At first glance, Vamvakou looks like many other mountain villages in the Peloponnese, with beautiful stone houses and cobbled streets lining a large square. But Vamvakou is not an ordinary village. In fact, it is at the center of an ambitious plan to revive the fortunes of Greek mountain villages, many of which are on the verge of extinction.
In 2016, Eleni Mami and her husband Anargyros Verdilos (who is from Sparta but has roots in the village) were visiting Vamvakou when they decided they wanted to do something to stop the seemingly inevitable death of the village. In the summer, the village was a hive of activity when diaspora Vamvakites descended on their ancestral homes. But over the winter, only nine older residents remained, guardians of a village that, like so many in Greece, was slowly but surely disappearing.
“We didn’t want this to happen, we wanted to resist,” says Eleni, when I meet her in Vamvakou after a three-hour drive from Athens.
The village may have been in decline, but a good fortune was there to aid Helen in her quest. Vamvakou was the birthplace of the parents of Stavros Niarchos, a billionaire Greek shipping magnate, who bequeathed his fortune to his namesake foundation when he died in 1996. Eleni approached the foundation in 2017 with her proposal to transform Vamvakou from a moribund summer retreat sustainable working village that would attract new residents as well as visitors.
The application was a success – and walking down Vamvakou today, you begin to get a sense of the sheer scale of the ambition of the multi-million dollar project coming to life. Old stone mansions have been renovated into both guesthouses and houses. Ruga by Vamvakou Homes consists of three renovated buildings with six rooms that combine traditional architecture with elegant design, while Vamvakou Traditional Guesthouse provides a simple, comfortable base. The village restaurant and cafe were renovated and reopened. Agricultural cooperatives have been formed to support the village’s only existing economy – small-scale farming – and high-speed Wi-Fi has been installed.
“Two years ago, all we had was a church. Now this,” Eleni says as we climb the steep lanes towards the village school. The school, which had closed in 2008 when the last student graduated, was not just renovated, but transformed into a high-tech cultural center and co-working space, complete with state-of-the-art facilities including 3D printers, a science lab and a brand new football and basketball court . The whole thing seems so absurdly out of proportion – this is, after all, a remote village school that hasn’t had a student in 14 years – that I have to laugh.
But Eleni is deadly serious. “We want to make Vamvakou a center for science and technology, as well as a haven for conferences,” he says. “During the lockdown, we had many Cottonians from Athens and the US coming here to work remotely, taking advantage of our rural location and modern facilities.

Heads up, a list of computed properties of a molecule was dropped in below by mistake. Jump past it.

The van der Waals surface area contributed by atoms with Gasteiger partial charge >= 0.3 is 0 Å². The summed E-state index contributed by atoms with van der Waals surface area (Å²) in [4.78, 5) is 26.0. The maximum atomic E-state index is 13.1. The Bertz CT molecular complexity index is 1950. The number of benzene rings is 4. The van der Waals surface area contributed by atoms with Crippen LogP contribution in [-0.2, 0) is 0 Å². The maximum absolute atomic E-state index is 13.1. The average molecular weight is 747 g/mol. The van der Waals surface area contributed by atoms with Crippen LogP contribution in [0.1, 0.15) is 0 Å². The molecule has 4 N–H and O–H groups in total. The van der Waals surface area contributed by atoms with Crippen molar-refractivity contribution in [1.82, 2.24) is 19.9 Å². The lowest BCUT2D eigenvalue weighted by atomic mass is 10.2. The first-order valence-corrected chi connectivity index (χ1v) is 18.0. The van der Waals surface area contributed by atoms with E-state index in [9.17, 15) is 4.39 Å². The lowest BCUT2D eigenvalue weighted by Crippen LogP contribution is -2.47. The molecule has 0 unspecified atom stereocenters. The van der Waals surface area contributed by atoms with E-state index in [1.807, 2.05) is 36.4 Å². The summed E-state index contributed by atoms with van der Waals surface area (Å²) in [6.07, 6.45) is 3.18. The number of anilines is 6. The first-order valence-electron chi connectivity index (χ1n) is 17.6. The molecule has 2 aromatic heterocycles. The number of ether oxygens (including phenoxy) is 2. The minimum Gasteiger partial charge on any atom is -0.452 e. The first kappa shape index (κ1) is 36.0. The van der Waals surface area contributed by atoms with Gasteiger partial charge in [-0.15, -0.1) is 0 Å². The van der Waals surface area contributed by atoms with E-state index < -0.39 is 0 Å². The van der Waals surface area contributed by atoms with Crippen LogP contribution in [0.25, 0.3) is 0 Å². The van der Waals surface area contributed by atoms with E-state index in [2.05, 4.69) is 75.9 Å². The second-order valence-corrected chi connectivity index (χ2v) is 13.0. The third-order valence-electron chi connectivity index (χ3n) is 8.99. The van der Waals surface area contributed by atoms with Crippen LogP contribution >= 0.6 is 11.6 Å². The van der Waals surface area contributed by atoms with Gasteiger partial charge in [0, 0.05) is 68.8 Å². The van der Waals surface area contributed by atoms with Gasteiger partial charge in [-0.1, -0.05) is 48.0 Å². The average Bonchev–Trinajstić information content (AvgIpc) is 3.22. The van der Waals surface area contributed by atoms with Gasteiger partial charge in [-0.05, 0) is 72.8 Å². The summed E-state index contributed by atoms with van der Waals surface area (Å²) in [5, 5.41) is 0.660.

“We are interested in attracting tourists all year round and have a full program of various events every weekend. We would like people to experience Vamvakou as an authentic village and maybe even stay long-term. Ultimately, our primary goal is to create residents.”
At the newly renovated Voureiko restaurant, we are treated to a rustic lunch of spinach pie, beetroot salad with walnuts roasted in honey, trachanoto (a type of Greek barley pasta), as well as a platter of meats and cheeses. The food is incredibly fresh, a result of the new agro co-op, but served with an unexpected flair here in the Greek boondocks. It turns out that the young chef, Stavros Georgantas, is a returnee. Born in Sparta to Vamvakite parents, he studied at one of the best culinary schools in the country before deciding to return to his ancestral home.
After lunch, Eleni takes me for a walk to explore some of the village’s hiking trails. Even by the standards of rural Greece, there’s something particularly impressive about the Parnon Mountains and its few isolated villages that dot the steep, wooded terrain. Beautiful and unspoilt, much of the area is a Natura 2000 zone, which has restricted any kind of development here and makes it ideal for stargazing.
From Vamvakou, it is only a 40-minute drive to Sparta, with its ancient ruins and archaeological museum, and 50 minutes to the UNESCO World Heritage Site of Mystras. The beautiful beach towns of Paralio Astros and Gythio are approximately 90 minutes away, while the Mani Peninsula, one of Greece’s most up-and-coming destinations, is close by. All of this means that Vamvakou works well for visitors looking for a mountain getaway, combined with the coast and other historic sites.
In addition to trying to create permanent jobs in the agricultural sector, promote eco-tourism and establish the village as a technological and scientific telecommuting hub, Vamvakou Revival has a broader remit and aims to help other rural areas develop sustainable, regenerative projects. Recently, the group launched a business incubator to encourage young people from the surrounding area to start projects instead of simply moving to Athens or abroad – and individuals and businesses are invited to apply for support from the foundation.
With more people leaving the cities and seeking a simpler, more down-to-earth life in rural areas after the pandemic, the team hopes Wamako can serve as a model to be replicated elsewhere.
It is early and change will take time. Since the project began, the population of Vamvakos has grown from 9 to 21. Eleni and her husband have moved here permanently and have just had their first child – the first birth in the village in 30 years. “One day, he will be a student at the school here,” Eleni says. “And he won’t be alone.”
For more information visit the Vamvakou Revival project